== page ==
He sits high behind the wheel of his loaded Chevy Suburban, maneuvering it like an armored personnel carrier through the narrow streets of downtown Seattle. The usual winter mist has given way to a heavy downpour, and visibility extends about halfway to the hood ornament. Jay Buhner believes he has room to slip his rig around the car that has stopped in front of him and to continue down Sixth Street. Buhner has always been a confident guy.
As he hits the gas, the mirror on the right side of his vehicle collides with the driver's-side mirror on the stopped car, plucking it off like an apple from a tree. The driver of the car hops out and bounces toward Buhner like a fighter heading for the middle of the ring. He doesn't appear interested in filling out insurance forms just yet. As he looks through the windshield of the Suburban to size up his opponent, he takes note of some strangely familiar traits: the sunken cheeks, the shaved scalp, the stubbly goatee, the knobby head that appears to come from a couple of million years back in the human evolutionary process. Wait a second. Is that? Could it he?
"I don't believe it—it's you!" the man says laughing. "It's Jay Buhner. All right! You're the greatest, Jay! We love you. Hey, check it out."
The man yanks on the collar of his jacket, showing Buhner that it's official Seattle Mariners outerwear. He returns to his car and proudly tells his passengers that it was Buhner, the Mariners' rightfielder, who smashed his mirror. Buhner waves and shouts an apology before driving off. He is late for his dinner reservation, but a table is waiting at the restaurant. He signs autographs for fellow customers, shakes hands and devours the remainder of the evening like a piece of perfectly broiled salmon. "Can you believe it?" says Buhner, sounding as if he has just won the lottery. "He didn't ask me to pay for the damage."
It is just another excellent adventure in the life of Jay Buhner, which, as Buhner likes to point out, is not a bad life at all.
Citizens of Seattle no longer cross to the other side of the street when they see Buhner coming toward them. They're more likely to run up and ask if they can rub his marble-smooth scalp for luck. Buhner still looks like some cybervillain from central casting who should be getting shot at the end of a Schwarzenegger movie, but Seattleites have discovered that he is, in fact, one of the most affable, approachable players in baseball.
In an age when many players do everything but wear rubber gloves to avoid contact with the fans, Buhner isn't afraid to go to a mall or a movie or to invite his whole neighborhood in Issaquah, Wash., over to look at the huge display of lights he puts up on his house at Christmas. He owns season tickets to the SuperSonics, and in his seat in the front row at Key Arena he usually winds up signing autographs from the start of the game to the finish. No big deal. Unlike many of his baseball contemporaries, he doesn't consider indulging his fans an experience akin to gum surgery.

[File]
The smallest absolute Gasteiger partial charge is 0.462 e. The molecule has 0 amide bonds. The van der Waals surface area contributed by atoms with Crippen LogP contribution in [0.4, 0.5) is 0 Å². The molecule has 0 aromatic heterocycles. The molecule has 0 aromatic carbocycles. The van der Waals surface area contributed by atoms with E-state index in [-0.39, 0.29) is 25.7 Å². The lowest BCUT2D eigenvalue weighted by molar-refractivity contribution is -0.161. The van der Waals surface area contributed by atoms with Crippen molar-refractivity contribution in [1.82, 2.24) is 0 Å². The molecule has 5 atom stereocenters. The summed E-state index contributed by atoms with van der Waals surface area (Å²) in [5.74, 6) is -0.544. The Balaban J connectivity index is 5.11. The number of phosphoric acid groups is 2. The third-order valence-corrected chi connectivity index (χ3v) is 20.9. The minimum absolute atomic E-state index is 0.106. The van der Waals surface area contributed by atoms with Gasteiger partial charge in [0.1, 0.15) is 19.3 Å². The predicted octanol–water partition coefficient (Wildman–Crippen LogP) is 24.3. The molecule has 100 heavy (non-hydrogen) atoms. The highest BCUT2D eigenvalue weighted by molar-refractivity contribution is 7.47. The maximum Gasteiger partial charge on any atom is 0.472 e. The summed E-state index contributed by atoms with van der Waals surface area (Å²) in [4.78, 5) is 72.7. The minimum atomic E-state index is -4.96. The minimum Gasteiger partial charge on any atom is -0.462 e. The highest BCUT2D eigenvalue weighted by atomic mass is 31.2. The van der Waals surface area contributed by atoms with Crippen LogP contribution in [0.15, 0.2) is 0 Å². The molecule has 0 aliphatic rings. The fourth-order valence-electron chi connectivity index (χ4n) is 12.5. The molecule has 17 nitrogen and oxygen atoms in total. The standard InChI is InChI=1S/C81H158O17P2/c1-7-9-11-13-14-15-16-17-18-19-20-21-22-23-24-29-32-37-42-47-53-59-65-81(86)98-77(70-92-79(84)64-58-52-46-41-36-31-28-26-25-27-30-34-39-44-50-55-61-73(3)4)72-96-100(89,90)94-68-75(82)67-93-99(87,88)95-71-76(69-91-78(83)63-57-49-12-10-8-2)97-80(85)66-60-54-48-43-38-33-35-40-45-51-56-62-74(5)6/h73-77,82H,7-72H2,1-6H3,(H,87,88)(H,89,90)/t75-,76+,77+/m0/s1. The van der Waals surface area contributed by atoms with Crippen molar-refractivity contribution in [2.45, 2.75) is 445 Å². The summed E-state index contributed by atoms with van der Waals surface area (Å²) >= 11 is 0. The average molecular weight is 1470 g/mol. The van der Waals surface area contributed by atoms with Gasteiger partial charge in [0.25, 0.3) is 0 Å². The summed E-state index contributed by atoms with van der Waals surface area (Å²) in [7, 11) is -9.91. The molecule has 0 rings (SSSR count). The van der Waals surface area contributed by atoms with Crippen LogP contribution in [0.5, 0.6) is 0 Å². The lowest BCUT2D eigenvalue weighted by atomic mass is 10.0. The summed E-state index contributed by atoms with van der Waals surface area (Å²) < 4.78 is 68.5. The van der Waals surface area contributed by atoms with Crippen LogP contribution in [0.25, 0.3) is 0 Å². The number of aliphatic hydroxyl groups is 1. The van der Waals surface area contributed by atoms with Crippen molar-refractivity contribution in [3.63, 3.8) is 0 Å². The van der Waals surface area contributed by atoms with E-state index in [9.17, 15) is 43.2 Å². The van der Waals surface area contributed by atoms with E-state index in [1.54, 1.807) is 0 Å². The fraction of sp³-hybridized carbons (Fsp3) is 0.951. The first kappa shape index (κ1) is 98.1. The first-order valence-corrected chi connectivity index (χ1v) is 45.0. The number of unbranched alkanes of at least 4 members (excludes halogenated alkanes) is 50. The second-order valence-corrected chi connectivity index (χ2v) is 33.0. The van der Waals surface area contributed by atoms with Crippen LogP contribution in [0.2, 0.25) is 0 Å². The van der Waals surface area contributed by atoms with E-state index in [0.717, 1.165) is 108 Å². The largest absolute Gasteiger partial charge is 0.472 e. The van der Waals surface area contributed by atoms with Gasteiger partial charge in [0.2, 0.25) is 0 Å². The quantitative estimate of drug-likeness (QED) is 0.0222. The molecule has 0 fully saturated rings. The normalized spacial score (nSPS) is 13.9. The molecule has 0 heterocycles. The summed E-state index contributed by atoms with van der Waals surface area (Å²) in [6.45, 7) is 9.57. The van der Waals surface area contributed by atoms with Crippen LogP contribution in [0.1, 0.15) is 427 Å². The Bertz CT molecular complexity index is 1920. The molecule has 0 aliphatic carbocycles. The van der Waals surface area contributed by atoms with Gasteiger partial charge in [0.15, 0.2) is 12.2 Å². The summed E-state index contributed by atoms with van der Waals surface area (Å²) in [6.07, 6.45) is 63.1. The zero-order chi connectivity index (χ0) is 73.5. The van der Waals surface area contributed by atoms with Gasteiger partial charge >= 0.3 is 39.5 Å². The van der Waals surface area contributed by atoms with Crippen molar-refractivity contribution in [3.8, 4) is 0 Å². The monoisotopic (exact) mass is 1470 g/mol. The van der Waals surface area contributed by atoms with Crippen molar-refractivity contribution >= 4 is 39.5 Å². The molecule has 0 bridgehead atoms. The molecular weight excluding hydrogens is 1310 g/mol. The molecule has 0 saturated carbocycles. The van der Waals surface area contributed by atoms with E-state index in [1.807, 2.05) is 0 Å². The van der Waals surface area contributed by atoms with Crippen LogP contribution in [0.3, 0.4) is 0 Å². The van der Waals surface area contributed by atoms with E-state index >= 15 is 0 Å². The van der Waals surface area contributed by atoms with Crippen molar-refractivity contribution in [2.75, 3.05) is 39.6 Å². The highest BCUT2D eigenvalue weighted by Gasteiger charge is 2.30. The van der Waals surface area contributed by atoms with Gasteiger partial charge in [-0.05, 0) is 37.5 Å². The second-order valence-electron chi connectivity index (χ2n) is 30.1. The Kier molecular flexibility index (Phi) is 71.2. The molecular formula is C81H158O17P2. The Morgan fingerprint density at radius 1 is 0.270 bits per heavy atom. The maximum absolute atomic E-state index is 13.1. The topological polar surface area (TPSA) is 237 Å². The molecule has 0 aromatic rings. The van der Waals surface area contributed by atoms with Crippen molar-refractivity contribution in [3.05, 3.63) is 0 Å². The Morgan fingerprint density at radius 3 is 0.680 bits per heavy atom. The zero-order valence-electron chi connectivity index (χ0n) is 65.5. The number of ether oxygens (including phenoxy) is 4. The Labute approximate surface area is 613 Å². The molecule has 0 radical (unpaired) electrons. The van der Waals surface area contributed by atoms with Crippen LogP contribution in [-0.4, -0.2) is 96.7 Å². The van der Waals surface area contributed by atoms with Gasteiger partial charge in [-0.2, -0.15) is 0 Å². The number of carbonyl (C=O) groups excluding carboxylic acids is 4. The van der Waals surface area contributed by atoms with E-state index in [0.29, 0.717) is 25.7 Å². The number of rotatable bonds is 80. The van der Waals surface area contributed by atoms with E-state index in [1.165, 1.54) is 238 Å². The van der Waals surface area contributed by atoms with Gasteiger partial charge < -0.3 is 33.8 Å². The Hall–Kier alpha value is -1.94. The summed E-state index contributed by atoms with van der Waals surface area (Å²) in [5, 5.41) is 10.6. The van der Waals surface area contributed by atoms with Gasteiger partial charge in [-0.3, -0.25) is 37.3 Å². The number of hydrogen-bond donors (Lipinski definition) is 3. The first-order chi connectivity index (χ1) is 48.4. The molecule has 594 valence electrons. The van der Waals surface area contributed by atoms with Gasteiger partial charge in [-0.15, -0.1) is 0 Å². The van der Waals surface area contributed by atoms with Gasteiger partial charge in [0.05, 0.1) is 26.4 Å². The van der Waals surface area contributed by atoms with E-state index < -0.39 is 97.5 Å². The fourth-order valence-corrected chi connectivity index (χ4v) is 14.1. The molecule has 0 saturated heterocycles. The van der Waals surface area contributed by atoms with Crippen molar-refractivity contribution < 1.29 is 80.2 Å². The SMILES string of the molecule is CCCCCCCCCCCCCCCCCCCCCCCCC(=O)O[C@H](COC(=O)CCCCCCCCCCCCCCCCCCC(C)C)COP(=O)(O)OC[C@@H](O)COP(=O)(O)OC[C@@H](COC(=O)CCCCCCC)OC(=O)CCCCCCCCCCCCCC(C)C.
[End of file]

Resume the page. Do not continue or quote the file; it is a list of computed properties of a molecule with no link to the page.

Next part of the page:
"Let me ask you something," he says. "People coming up to you, asking for autographs, taking pictures, talking about the game, all that stuff—is that such a bad thing? I mean, think about it. Is that supposed to make me miserable? I think it's nice. Everyone likes a little pat on the back, a little friendly handshake."
It has always taken more than a few autograph pests to ruin Buhner's mood, and that was especially true this off-season, when he was savoring the joys of a 1995 too improbable to imagine. Before last year the 31-year-old Buhner had never hit more than 27 home runs or driven in more than 98 runs in a major league season, and the Mariners had never finished higher than third. Buhner was near the top of the list of overpaid underachievers, and baseball in Seattle was about as fresh and exciting as a Larry Holmes fight.
All that changed in the summer of 1995. Through all that rain came a bolt of lightning from the baseball gods. Ken Griffey Jr., also known as the best player in the game, went down with a broken wrist on May 26, but the Mariners regrouped and put on a charge that carried them from 13 games out on Aug. 2 to a first-place tie with the California Angels when the regular season ended. The Mariners beat the Angels in a one-game playoff to win the American League West and then outlasted the New York Yankees in an unforgettable Division Series. A team that had been ignored in its own town suddenly was being cheered not only in Seattle but also across the U.S. "Everyone had a career year," says Buhner. "After a while we just had to laugh about it. We'd just look at each other and say, 'Who's going to win it for us tonight?' Every night there was a different hero. It was an awesome thing to see."